I know, I just said not to teach algorithms, but there are some strategies that work. Strategies work, not algorithms. Students still have to understand and apply their knowledge in order to work the problem, but these two methods make it easier for students to be successful.

Using a T-chart to find elapsed time is an easy strategy for students. They can lay out their starting time and ending time in an organized way. It gives them an entry point for a problem, but when students are given an ending time and asked to move backwards a specific amount of time, the computation gets tricky.

*This is, by far, my favorite strategy for teaching elapsed time. I don’t know the creator of this strategy, but I would love to shake their hand. Mountains are an hour, hills are five-minute increments, and rocks are one-minute increments. Using a time line, students make a visual representation of their thinking. Not only is it a fast way to find solutions, but this strategy also lets you see exactly where students go wrong when they are having problems. There is no guessing what they meant, and they have to fully understand time. Finally, this strategy works for the student who can tell time fluently, and also for remedial students who cannot count more than five minutes at a time.*

To practice this strategy, I give students one question from a page of problems. Pairs of students draw their work on a piece of chart paper and then we hang them around the room. Each chart gets a letter assigned to it. Students then get the full assignment and walk around matching their questions with the work displayed by writing the letter of the answer chart next to the problem. It gives them practice while showing the common errors and how mistakes affect the problems.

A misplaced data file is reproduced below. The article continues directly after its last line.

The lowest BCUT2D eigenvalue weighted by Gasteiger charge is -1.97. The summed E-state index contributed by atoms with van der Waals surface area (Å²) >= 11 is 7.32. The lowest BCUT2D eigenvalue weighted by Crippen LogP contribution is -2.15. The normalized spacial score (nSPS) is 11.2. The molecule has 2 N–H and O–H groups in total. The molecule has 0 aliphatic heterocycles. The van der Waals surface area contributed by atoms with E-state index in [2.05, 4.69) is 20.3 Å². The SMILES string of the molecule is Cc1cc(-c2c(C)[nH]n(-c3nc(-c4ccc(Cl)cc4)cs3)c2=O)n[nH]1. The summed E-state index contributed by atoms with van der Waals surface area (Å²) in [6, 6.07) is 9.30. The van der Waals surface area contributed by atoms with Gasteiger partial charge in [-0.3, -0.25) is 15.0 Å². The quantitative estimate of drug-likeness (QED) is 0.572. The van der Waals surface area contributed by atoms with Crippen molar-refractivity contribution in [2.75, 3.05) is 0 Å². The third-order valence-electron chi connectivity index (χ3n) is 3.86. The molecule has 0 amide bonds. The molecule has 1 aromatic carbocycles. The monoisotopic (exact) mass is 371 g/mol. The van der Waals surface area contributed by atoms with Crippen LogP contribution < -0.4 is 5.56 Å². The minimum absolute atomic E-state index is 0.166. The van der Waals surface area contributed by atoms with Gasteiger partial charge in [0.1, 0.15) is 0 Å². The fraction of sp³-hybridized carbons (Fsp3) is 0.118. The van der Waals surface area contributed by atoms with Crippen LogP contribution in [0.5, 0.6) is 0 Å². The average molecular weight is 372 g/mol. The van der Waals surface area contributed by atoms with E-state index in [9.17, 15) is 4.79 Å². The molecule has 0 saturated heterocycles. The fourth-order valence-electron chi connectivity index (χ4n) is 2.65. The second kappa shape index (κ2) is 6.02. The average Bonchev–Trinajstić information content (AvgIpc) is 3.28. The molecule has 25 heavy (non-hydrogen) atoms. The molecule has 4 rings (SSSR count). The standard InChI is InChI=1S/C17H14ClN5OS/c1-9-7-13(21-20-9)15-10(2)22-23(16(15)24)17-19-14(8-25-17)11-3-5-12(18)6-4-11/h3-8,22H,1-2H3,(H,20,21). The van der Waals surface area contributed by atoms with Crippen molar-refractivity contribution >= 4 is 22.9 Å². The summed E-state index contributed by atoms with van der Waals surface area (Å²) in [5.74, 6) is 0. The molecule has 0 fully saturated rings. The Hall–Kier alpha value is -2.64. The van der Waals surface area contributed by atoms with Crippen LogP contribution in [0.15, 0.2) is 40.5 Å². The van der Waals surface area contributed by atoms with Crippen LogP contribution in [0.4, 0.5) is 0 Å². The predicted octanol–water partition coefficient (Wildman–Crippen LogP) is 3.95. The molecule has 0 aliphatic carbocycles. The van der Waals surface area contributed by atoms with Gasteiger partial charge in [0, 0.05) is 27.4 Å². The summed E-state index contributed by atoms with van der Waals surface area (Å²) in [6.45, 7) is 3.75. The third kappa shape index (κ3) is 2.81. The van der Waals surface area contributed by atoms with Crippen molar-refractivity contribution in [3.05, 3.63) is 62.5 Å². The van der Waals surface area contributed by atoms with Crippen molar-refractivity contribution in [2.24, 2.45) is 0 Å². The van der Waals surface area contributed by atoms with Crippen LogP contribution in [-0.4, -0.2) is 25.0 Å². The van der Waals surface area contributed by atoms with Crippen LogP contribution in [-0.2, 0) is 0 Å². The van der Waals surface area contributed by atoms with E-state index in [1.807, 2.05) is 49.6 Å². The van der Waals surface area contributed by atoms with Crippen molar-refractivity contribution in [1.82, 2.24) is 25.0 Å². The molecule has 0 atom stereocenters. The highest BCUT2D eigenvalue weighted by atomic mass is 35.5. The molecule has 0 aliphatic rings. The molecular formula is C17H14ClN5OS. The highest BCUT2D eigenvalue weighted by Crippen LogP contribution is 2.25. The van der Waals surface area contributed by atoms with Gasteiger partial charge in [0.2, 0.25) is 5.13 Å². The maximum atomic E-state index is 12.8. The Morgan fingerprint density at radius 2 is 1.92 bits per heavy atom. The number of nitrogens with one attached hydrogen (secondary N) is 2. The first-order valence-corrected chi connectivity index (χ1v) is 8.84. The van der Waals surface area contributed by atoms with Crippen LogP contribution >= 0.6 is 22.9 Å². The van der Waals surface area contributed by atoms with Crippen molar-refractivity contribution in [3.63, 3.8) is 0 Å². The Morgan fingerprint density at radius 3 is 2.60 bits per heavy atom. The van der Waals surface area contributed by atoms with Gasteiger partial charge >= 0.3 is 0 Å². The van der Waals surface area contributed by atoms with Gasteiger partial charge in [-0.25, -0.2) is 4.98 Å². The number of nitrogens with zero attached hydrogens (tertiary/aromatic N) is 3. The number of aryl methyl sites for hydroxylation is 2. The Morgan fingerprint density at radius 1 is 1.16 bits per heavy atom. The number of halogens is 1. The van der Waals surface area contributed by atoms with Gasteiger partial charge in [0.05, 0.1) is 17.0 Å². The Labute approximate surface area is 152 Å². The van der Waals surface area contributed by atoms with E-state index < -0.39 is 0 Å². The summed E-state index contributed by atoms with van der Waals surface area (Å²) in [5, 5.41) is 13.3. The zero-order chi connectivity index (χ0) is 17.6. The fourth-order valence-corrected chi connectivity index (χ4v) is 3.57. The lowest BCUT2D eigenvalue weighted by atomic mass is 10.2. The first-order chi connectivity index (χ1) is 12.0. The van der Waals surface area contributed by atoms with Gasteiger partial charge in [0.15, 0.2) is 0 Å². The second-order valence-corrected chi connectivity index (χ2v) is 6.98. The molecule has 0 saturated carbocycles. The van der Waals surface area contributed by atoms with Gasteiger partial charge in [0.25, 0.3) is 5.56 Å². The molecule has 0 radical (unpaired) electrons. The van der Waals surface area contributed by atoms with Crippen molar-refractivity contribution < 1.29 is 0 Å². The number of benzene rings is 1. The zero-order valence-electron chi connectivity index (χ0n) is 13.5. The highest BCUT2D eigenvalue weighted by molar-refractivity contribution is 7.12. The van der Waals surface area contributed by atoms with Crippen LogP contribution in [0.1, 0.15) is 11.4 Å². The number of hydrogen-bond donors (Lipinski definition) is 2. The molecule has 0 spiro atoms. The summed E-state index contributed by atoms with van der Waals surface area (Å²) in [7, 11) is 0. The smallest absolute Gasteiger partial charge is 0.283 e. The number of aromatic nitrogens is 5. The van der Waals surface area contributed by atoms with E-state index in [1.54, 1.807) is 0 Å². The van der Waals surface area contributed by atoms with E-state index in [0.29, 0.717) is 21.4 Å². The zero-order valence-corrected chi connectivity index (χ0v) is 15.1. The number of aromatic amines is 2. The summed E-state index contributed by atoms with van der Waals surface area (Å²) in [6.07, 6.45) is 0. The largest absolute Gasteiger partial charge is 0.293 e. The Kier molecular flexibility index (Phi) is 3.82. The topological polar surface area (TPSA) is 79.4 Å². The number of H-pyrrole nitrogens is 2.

What other strategies do you use for elapsed time? I’ve heard of teachers making giant “walkable” clocks on their floor and of variations on the time line. What has worked in your classroom?

- If you have a whiteboard, use a timer when you give limits and stick to it.
- When you speak in class, be exact in what you mean.
- Use a variety of ways to say time, such as, "a quarter till" instead of "15 minutes to."
- Make your sample problems relatable to your students. Use times and situations that matter to them, such as how long it is until lunch or when Mom needs to pick them up at the movies.
- Ask a time question every day. They work seamlessly into your transitions. Ask students how long they have until the end of the day or to figure out what time they started working. Simple and quick, but effective.
- Use book characters and events to create questions. Books with time in the plot, such as
*Time Remote*, are especially fun! - Incorporate the reading of functional texts and science projects. Cross-curricular ties strengthen memory.

Elapsed time, and all time concepts, are tricky to teach. Students seem to either “get it” or not, and there doesn’t seem to be a correlation between proficiency at other mathematical skills and the ability to calculate time. Why? For one, time is more abstract. There isn’t an algorithm to turn to in a pinch. Even adding and subtracting time presents problems when going over an hour span. Another reason might be that students have limited clock experiences. I know that my students rarely have clocks in the home and not many people wear watches anymore with the advent of cell phone clocks. Finally, teachers might be to blame. How often do you tell your students, “Three minutes” only to have five or ten go by before you realize it? No matter the reason, elapsed time can be especially difficult to master. Here are some tips and favorite strategies for teaching elapsed time.